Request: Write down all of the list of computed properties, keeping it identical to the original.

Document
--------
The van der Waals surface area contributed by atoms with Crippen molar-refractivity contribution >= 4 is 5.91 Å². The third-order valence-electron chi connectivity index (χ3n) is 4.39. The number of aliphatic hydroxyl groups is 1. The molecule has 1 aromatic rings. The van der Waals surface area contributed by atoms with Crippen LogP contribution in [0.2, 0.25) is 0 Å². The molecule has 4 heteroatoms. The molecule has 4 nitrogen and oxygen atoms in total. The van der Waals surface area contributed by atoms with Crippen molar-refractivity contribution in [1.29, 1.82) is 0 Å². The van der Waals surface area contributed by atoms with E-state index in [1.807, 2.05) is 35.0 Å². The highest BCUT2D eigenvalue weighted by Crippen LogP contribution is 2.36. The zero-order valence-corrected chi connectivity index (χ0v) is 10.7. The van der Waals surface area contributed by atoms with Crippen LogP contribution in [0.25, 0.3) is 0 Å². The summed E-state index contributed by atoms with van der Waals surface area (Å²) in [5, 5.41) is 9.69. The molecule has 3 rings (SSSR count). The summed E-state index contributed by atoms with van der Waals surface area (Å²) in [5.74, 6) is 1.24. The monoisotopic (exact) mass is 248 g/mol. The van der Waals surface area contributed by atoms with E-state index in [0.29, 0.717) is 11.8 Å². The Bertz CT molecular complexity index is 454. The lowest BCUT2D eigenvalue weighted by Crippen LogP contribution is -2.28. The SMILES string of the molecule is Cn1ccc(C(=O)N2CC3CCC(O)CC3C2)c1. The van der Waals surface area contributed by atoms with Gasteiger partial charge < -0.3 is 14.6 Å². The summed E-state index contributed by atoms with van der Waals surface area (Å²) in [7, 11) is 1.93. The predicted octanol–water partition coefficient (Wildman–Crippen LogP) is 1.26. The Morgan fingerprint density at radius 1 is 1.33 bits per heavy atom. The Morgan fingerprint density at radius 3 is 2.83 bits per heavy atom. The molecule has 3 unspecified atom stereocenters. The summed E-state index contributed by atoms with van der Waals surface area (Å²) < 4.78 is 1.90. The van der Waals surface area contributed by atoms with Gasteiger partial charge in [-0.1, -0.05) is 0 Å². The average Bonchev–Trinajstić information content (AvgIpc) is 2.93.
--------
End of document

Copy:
The van der Waals surface area contributed by atoms with Crippen molar-refractivity contribution >= 4 is 5.91 Å². The third-order valence-electron chi connectivity index (χ3n) is 4.39. The number of aliphatic hydroxyl groups is 1. The molecule has 1 aromatic rings. The van der Waals surface area contributed by atoms with Crippen LogP contribution in [0.2, 0.25) is 0 Å². The molecule has 4 heteroatoms. The molecule has 4 nitrogen and oxygen atoms in total. The van der Waals surface area contributed by atoms with Crippen molar-refractivity contribution in [1.29, 1.82) is 0 Å². The van der Waals surface area contributed by atoms with E-state index in [1.807, 2.05) is 35.0 Å². The highest BCUT2D eigenvalue weighted by Crippen LogP contribution is 2.36. The zero-order valence-corrected chi connectivity index (χ0v) is 10.7. The van der Waals surface area contributed by atoms with Crippen LogP contribution in [0.25, 0.3) is 0 Å². The summed E-state index contributed by atoms with van der Waals surface area (Å²) in [5, 5.41) is 9.69. The molecule has 3 rings (SSSR count). The summed E-state index contributed by atoms with van der Waals surface area (Å²) in [5.74, 6) is 1.24. The monoisotopic (exact) mass is 248 g/mol. The van der Waals surface area contributed by atoms with E-state index in [0.29, 0.717) is 11.8 Å². The Bertz CT molecular complexity index is 454. The lowest BCUT2D eigenvalue weighted by Crippen LogP contribution is -2.28. The SMILES string of the molecule is Cn1ccc(C(=O)N2CC3CCC(O)CC3C2)c1. The van der Waals surface area contributed by atoms with Gasteiger partial charge < -0.3 is 14.6 Å². The summed E-state index contributed by atoms with van der Waals surface area (Å²) in [7, 11) is 1.93. The predicted octanol–water partition coefficient (Wildman–Crippen LogP) is 1.26. The Morgan fingerprint density at radius 1 is 1.33 bits per heavy atom. The Morgan fingerprint density at radius 3 is 2.83 bits per heavy atom. The molecule has 3 unspecified atom stereocenters. The summed E-state index contributed by atoms with van der Waals surface area (Å²) < 4.78 is 1.90. The van der Waals surface area contributed by atoms with Gasteiger partial charge in [-0.1, -0.05) is 0 Å². The average Bonchev–Trinajstić information content (AvgIpc) is 2.93.